Issue 46 – February 2013
Peter Fisher, a Nelson health and safety consultant, has been recognised for his work in writing international safety standards for earth moving equipment.
Peter started writing a code of practice for New Zealand machinery in 2000 as the government tried to cut down the average of 12 deaths per year on the equipment. Three years later, he finished the world-first code, which the Government pushed through despite some opposition from in Japan and the United States, which wanted New Zealand to 'slow down' on implementing the code.
By that time, Peter, who worked as a machinery inspector for the Department of Labour for 34 years, had been contacted by the International Organization for Standardization from Geneva, to see if he could come to their planning meeting and give a paper on the code he'd written.
He says the meeting was a surprise as his 20-minute paper turned into an hour and a half with questions coming from representatives the world over. He was then asked to lead a group to write an ISO Standard for the whole world.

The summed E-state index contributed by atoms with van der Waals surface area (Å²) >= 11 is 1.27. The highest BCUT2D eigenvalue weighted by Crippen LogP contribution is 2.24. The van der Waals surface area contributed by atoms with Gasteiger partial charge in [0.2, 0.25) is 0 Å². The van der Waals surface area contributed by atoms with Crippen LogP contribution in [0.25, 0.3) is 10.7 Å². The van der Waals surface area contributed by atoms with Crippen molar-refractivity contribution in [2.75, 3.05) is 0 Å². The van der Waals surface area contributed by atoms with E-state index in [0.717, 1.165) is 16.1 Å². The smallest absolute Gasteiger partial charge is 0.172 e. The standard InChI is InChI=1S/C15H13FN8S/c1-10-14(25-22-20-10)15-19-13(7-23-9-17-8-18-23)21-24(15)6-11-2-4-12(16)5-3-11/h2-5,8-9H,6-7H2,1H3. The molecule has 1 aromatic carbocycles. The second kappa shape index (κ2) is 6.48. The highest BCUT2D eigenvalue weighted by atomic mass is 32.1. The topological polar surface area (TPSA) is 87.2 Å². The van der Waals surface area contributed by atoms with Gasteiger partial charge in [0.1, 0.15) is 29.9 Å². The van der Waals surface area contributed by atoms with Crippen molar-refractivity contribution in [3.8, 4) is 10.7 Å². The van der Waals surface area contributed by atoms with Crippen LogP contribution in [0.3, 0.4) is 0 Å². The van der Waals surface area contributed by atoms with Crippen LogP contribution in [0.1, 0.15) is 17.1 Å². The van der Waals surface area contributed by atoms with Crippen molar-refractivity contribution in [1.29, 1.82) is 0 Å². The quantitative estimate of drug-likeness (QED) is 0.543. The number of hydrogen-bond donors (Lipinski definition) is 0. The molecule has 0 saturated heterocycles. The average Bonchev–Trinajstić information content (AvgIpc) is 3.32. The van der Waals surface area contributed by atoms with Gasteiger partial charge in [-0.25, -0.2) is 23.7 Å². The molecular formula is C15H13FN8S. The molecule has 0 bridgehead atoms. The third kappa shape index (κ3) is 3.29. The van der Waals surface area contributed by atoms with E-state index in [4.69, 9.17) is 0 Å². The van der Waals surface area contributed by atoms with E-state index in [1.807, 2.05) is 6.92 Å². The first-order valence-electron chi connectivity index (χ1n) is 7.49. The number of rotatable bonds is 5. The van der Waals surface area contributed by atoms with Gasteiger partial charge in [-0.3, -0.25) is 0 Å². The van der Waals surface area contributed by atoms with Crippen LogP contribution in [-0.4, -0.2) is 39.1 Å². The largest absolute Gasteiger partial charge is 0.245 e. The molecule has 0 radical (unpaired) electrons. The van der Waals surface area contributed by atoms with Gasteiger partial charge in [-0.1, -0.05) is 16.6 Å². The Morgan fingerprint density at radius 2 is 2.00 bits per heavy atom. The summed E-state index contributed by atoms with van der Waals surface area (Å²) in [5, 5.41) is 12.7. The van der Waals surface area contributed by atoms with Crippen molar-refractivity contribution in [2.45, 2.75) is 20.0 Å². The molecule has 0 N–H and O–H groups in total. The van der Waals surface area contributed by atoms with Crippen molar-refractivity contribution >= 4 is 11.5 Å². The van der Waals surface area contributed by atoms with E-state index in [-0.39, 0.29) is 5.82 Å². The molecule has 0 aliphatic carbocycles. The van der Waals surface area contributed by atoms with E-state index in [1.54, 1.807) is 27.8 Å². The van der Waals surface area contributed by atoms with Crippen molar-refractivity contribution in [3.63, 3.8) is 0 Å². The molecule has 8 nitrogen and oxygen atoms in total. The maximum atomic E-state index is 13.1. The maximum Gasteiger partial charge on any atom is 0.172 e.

The group finished the Standard – which required tip over and roll-over protection structures among others – which came into effect in 2006. Peter says it's very similar to what he wrote in his initial code of practice for New Zealand.
All of the experts who work on Standards are volunteers and Peter says he was almost speechless when told he would be recognised for his efforts with the Standards New Zealand Meritorious Service Award. 'The lady had to ask if I was still there. I was absolutely blown away, to be recognised by peers, I was absolutely astounded.'
Nelson MP Nick Smith congratulated Peter on his achievement when the pair met at Nick's Nelson office last month.
Summarised with permission from Nelson Weekly, 8 January 2012.
- ISO 12117-2:2008 Earth-moving machinery – Laboratory tests and performance requirements for protective structures of excavators – Part 2: Roll-over protective structures (ROPS) for excavators of over 6 t